n, N, N where N',, is larger than N',,. In the areas 22 under the covering 33 which protects these areas against the getter process the original concentration of the impurities, means that the acceptors and the donors is nearly maintained. It results for the quoted examples of the doping of the silicon layer 2 with aluminum and phosphor that this area remains p-conductive.

As is illustrated in FIG. 5, p-conductive areas 22 and n-conductive areas 44 are contained in the semiconductor layer 2, by means of generally known photolithographic method steps, for instance, after the removal of the silicon which is not required between the active areas by means of island etching and after partial removal of the getter layer 4 and the coverings 33, areas 221 and 223 or 441 and 443 are created in the areas 22 and 44 of different conductivity by diffusion whereby a part of the getter layer as well as a part of the covering layer can be used as mask during the diffusion. Thereby these areas constitute the source or drain areas respectively of the field effect transistors of different conductivity. The areas are doped opposite to the areas 22 and the areas 44.

Gate insulators 5 are applied onto the areas 44 or 22 respectively in generally known method steps. The areas 221, 223, 441 and 443 which constitute the source or drain areas respectively of the field effect transistors are provided with electrodes (not shown) and the gate insulators are provided with electrodes 6.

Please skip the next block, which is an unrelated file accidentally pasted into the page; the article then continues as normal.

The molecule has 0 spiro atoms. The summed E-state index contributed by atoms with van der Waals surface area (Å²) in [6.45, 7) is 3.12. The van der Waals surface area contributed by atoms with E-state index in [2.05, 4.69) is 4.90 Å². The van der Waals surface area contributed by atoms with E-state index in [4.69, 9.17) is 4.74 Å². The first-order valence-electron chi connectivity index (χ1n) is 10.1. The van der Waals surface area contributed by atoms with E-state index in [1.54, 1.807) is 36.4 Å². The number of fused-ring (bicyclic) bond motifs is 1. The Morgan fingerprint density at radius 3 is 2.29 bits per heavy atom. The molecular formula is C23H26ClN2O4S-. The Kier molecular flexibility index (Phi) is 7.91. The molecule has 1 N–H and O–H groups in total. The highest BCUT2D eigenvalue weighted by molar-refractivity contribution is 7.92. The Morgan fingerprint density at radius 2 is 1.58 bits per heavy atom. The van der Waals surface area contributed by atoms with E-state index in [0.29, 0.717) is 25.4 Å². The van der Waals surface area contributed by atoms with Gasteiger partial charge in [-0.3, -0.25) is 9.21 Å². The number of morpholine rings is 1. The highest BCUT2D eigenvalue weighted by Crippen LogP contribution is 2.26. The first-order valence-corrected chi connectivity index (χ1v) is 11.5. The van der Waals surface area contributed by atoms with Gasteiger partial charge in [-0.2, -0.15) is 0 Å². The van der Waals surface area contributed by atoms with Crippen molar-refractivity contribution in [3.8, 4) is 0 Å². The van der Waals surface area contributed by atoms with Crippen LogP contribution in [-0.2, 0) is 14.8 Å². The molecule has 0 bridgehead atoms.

The field effect transistors which are produced from the areas 44 or 22 respectively differ in the sign of the charge carrier in the channel.

FIG. 6 shows the finished arrangement of the complementary transistors whereby for instance in this technique with insulating substrate the two areas 223 and 441 can also directly contact each other and can in addition be connected by a metal electrode with each other to form a complementary inverter. For the production of complementary MOS arrangements for instance a concentration of n 1 to 4.10 cmfrom the gettering in the semiconductor layer and a concentration in the gettered areas of n 2 to 4.10 cm is most favorable.

It will be apparent to those skilled in the art that many modifications and variations may be effected without departing from the spirit and scope of the novel concepts of the present invention.

I claim: A

1. A method for producing an integrated circuit having at least two complementary field effect transistors which includes taking a semiconductor body which has dopings of both impurity types, one doping being in greater concentration than the other, gettering one region thereof of its predominant dopant where one transistor is to be formed to reverse the predominant doping therein, and protecting a second region of said body where a second transistor is to be formed to maintain 4 its original dopings in the original concentrations, and forming a field effect transistor in each of said regions whereby the channels of the two transistors have different predominant dopings, thereby providing complementary field effect transistors.